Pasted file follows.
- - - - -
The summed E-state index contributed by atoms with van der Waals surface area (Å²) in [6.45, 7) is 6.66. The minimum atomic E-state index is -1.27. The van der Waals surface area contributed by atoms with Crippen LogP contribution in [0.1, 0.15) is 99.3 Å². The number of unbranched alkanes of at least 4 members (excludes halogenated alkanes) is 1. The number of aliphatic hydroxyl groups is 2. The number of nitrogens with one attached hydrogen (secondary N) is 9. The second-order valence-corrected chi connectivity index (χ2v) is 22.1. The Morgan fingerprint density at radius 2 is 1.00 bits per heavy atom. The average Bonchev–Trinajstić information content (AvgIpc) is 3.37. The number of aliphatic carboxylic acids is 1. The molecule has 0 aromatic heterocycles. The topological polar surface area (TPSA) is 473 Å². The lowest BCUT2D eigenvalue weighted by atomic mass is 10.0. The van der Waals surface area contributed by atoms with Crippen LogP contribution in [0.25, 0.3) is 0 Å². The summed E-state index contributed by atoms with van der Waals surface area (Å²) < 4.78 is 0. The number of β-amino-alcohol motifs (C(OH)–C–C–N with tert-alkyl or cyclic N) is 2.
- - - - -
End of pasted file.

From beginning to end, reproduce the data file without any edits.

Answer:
The summed E-state index contributed by atoms with van der Waals surface area (Å²) in [6.45, 7) is 6.66. The minimum atomic E-state index is -1.27. The van der Waals surface area contributed by atoms with Crippen LogP contribution in [0.1, 0.15) is 99.3 Å². The number of unbranched alkanes of at least 4 members (excludes halogenated alkanes) is 1. The number of aliphatic hydroxyl groups is 2. The number of nitrogens with one attached hydrogen (secondary N) is 9. The second-order valence-corrected chi connectivity index (χ2v) is 22.1. The Morgan fingerprint density at radius 2 is 1.00 bits per heavy atom. The average Bonchev–Trinajstić information content (AvgIpc) is 3.37. The number of aliphatic carboxylic acids is 1. The molecule has 0 aromatic heterocycles. The topological polar surface area (TPSA) is 473 Å². The lowest BCUT2D eigenvalue weighted by atomic mass is 10.0. The van der Waals surface area contributed by atoms with Crippen LogP contribution in [0.25, 0.3) is 0 Å². The summed E-state index contributed by atoms with van der Waals surface area (Å²) < 4.78 is 0. The number of β-amino-alcohol motifs (C(OH)–C–C–N with tert-alkyl or cyclic N) is 2.